From Greekreporter.com / 20.12.2020
Despite the many and varied challenges of the past year as the nation and the world struggled with the pandemic and all its ramifications, 2020 was another banner year for Greece in the realm of archaeology.
Home to some of the most spectacular finds on earth, the country offered up yet more treasures from its brilliant past in digs from the bottom of a well in Athens to artifacts found under the pumice at Akrotiri on the Greek island of Santorini.
While all the nation’s archaeological sites were forced to shut down during the two lockdown periods — and suffered tremendous losses of revenue due to global travel restrictions even when they were open — the ancient Greek city of Mycenae experienced yet another shock when a wildfire tore through the site.
However, the damage there was thankfully slight, and important archaeological work was still being carried out at many other sites around the country, with major new discoveries coming to light.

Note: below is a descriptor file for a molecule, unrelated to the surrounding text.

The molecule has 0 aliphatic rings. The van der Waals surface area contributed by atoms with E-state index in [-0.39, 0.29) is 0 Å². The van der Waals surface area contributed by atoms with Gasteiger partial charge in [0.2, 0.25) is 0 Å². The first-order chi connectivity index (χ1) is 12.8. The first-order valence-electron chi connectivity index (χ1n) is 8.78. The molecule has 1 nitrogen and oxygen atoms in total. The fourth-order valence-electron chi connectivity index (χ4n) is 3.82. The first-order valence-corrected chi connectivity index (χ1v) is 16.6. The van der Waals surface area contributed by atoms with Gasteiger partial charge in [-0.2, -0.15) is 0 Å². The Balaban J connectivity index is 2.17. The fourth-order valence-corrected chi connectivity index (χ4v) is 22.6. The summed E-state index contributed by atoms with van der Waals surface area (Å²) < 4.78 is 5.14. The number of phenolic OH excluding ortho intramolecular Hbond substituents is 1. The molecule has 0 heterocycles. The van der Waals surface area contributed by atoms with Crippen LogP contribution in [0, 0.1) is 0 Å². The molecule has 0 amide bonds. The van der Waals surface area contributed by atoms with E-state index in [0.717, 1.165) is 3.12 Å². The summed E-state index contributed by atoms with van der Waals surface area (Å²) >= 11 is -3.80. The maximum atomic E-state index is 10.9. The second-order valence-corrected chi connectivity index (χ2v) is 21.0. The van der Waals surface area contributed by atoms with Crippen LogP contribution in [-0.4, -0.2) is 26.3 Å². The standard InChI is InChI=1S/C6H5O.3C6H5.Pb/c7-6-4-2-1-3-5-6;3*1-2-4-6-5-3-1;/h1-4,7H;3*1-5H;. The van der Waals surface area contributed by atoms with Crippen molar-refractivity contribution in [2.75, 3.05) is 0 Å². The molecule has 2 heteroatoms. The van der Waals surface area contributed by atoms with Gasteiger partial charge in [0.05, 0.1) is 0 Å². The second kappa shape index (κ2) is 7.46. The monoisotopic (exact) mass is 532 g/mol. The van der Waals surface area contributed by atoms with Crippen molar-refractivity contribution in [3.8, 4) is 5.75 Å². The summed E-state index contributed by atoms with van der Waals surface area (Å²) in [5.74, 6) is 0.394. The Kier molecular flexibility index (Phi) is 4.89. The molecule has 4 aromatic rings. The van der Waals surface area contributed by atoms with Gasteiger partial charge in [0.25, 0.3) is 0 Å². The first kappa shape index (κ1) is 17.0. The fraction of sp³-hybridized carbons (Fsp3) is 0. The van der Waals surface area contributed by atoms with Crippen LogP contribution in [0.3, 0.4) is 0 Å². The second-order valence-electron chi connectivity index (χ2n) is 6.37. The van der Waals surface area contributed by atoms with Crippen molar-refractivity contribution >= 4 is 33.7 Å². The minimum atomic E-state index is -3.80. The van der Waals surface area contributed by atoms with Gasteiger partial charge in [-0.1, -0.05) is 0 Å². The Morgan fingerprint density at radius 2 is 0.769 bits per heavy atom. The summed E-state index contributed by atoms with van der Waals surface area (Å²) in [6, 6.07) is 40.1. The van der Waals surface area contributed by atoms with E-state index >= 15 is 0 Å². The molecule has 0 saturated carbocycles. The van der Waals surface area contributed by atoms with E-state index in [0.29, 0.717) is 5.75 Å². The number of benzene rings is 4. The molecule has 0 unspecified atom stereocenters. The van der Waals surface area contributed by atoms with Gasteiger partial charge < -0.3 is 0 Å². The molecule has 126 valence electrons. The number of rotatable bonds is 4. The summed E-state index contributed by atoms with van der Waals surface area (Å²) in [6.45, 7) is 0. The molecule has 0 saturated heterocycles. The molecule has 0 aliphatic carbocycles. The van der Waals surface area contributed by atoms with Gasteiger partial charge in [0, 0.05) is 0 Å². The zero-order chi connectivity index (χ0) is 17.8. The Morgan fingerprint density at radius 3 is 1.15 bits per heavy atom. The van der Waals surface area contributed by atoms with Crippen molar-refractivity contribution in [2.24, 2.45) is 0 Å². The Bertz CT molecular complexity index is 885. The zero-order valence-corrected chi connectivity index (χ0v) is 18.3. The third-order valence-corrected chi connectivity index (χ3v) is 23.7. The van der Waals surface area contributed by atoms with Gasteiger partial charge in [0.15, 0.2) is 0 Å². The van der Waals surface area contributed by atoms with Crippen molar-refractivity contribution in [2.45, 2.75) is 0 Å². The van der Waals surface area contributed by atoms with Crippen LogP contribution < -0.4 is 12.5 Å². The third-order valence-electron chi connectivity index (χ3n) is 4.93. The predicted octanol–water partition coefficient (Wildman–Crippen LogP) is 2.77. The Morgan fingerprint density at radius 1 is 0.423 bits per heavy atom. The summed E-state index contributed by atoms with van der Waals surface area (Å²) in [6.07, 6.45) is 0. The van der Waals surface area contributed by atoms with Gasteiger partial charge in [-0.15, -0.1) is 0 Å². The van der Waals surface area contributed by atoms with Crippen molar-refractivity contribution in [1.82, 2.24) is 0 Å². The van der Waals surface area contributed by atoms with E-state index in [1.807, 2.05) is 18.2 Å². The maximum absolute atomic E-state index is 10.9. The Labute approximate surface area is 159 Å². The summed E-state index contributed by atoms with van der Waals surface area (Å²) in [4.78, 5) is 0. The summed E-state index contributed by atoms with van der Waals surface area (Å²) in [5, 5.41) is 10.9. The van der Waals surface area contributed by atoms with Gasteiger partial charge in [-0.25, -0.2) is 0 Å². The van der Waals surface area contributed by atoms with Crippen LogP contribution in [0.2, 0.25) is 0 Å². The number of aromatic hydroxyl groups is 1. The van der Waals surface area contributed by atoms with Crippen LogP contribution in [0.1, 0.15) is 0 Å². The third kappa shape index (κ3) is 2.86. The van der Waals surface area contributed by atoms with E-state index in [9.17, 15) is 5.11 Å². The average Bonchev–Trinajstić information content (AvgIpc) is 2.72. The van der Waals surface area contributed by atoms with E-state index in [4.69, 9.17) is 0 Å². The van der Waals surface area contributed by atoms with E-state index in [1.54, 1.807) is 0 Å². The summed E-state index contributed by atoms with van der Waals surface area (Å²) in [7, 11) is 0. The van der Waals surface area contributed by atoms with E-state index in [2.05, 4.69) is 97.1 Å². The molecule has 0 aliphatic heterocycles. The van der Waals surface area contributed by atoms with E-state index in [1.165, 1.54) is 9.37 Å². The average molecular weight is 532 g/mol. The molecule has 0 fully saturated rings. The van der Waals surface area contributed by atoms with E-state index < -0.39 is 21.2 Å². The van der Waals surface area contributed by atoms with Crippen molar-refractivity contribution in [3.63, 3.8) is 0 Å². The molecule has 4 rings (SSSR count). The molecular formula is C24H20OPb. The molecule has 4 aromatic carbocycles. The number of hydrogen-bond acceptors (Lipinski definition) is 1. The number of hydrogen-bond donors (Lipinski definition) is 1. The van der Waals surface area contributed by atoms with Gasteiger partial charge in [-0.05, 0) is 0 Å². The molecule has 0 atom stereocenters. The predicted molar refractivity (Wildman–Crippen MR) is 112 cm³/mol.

Another significant milestone of 2020 was the new lighting scheme for the Athens Acropolis, with energy-saving LED lighting and new spotlights showing the Parthenon’s many features to great effect. A new lift and paved walkways also greatly improved access to the iconic site.
Another historical site of enormous importance to Greece is the shipwreck off the tiny Northern Sporades island of Peristera, offering such a hoard of underwater treasures that it is often called the “Parthenon of Shipwrecks” for its stellar importance to the understanding of Greece’s past. This underwater site was opened to scuba divers for the first time ever in the summer of 2020, with those who prefer to stay on land able to visit a nearby museum on the nearby island of Alonnisos, which exhibits artifacts and dioramas of the site.
There were many major discoveries made during 2020 which changed the way archaeologists viewed certain sites and imparted a great deal of information on the way Greeks lived in ancient times. Foremost among these were the following…